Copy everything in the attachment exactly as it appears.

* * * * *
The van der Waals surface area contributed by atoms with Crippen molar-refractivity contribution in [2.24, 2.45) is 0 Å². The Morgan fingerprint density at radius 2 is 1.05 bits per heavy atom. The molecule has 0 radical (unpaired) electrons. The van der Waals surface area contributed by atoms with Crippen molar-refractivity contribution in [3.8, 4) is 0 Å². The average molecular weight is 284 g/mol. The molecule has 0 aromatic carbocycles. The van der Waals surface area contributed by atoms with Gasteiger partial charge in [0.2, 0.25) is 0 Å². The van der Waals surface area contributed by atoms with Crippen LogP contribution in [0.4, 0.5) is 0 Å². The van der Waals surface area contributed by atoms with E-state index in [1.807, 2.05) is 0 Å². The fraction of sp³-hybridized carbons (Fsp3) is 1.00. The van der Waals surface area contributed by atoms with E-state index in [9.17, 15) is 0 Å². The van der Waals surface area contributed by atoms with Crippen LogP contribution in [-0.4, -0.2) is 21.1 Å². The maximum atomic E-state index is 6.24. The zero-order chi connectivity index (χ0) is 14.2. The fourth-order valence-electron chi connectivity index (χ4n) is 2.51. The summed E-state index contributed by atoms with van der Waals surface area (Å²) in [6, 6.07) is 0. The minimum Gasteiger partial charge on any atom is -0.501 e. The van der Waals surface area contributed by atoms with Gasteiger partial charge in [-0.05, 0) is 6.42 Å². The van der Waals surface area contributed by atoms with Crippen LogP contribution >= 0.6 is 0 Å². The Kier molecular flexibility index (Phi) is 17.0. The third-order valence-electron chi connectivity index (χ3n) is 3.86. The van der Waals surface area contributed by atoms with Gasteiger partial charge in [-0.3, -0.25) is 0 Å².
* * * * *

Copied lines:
The van der Waals surface area contributed by atoms with Crippen molar-refractivity contribution in [2.24, 2.45) is 0 Å². The Morgan fingerprint density at radius 2 is 1.05 bits per heavy atom. The molecule has 0 radical (unpaired) electrons. The van der Waals surface area contributed by atoms with Crippen molar-refractivity contribution in [3.8, 4) is 0 Å². The average molecular weight is 284 g/mol. The molecule has 0 aromatic carbocycles. The van der Waals surface area contributed by atoms with Gasteiger partial charge in [0.2, 0.25) is 0 Å². The van der Waals surface area contributed by atoms with Crippen LogP contribution in [0.4, 0.5) is 0 Å². The van der Waals surface area contributed by atoms with E-state index in [1.807, 2.05) is 0 Å². The fraction of sp³-hybridized carbons (Fsp3) is 1.00. The van der Waals surface area contributed by atoms with E-state index in [9.17, 15) is 0 Å². The van der Waals surface area contributed by atoms with Crippen LogP contribution in [-0.4, -0.2) is 21.1 Å². The maximum atomic E-state index is 6.24. The zero-order chi connectivity index (χ0) is 14.2. The fourth-order valence-electron chi connectivity index (χ4n) is 2.51. The summed E-state index contributed by atoms with van der Waals surface area (Å²) in [6, 6.07) is 0. The minimum Gasteiger partial charge on any atom is -0.501 e. The van der Waals surface area contributed by atoms with Gasteiger partial charge in [-0.05, 0) is 6.42 Å². The van der Waals surface area contributed by atoms with Crippen LogP contribution >= 0.6 is 0 Å². The Kier molecular flexibility index (Phi) is 17.0. The third-order valence-electron chi connectivity index (χ3n) is 3.86. The van der Waals surface area contributed by atoms with Gasteiger partial charge in [-0.3, -0.25) is 0 Å².